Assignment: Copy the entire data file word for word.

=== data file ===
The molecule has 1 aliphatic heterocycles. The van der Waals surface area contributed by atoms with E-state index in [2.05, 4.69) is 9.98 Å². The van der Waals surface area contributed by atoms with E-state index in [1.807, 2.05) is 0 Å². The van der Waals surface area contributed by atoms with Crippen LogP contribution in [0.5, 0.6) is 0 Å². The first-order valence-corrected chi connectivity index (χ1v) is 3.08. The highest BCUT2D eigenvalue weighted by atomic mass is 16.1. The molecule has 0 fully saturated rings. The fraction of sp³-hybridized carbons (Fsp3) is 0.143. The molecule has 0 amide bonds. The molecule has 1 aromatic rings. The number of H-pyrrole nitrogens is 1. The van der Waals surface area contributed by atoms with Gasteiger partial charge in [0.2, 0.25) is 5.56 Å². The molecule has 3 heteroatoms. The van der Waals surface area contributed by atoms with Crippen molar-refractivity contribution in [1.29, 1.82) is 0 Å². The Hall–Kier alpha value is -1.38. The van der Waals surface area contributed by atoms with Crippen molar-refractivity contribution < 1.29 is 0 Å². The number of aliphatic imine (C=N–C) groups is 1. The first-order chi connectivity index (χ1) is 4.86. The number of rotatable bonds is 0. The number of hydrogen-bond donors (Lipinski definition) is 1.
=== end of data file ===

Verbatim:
The molecule has 1 aliphatic heterocycles. The van der Waals surface area contributed by atoms with E-state index in [2.05, 4.69) is 9.98 Å². The van der Waals surface area contributed by atoms with E-state index in [1.807, 2.05) is 0 Å². The van der Waals surface area contributed by atoms with Crippen LogP contribution in [0.5, 0.6) is 0 Å². The first-order valence-corrected chi connectivity index (χ1v) is 3.08. The highest BCUT2D eigenvalue weighted by atomic mass is 16.1. The molecule has 0 fully saturated rings. The fraction of sp³-hybridized carbons (Fsp3) is 0.143. The molecule has 0 amide bonds. The molecule has 1 aromatic rings. The number of H-pyrrole nitrogens is 1. The van der Waals surface area contributed by atoms with Gasteiger partial charge in [0.2, 0.25) is 5.56 Å². The molecule has 3 heteroatoms. The van der Waals surface area contributed by atoms with Crippen molar-refractivity contribution in [1.29, 1.82) is 0 Å². The Hall–Kier alpha value is -1.38. The van der Waals surface area contributed by atoms with Crippen molar-refractivity contribution < 1.29 is 0 Å². The number of aliphatic imine (C=N–C) groups is 1. The first-order chi connectivity index (χ1) is 4.86. The number of rotatable bonds is 0. The number of hydrogen-bond donors (Lipinski definition) is 1.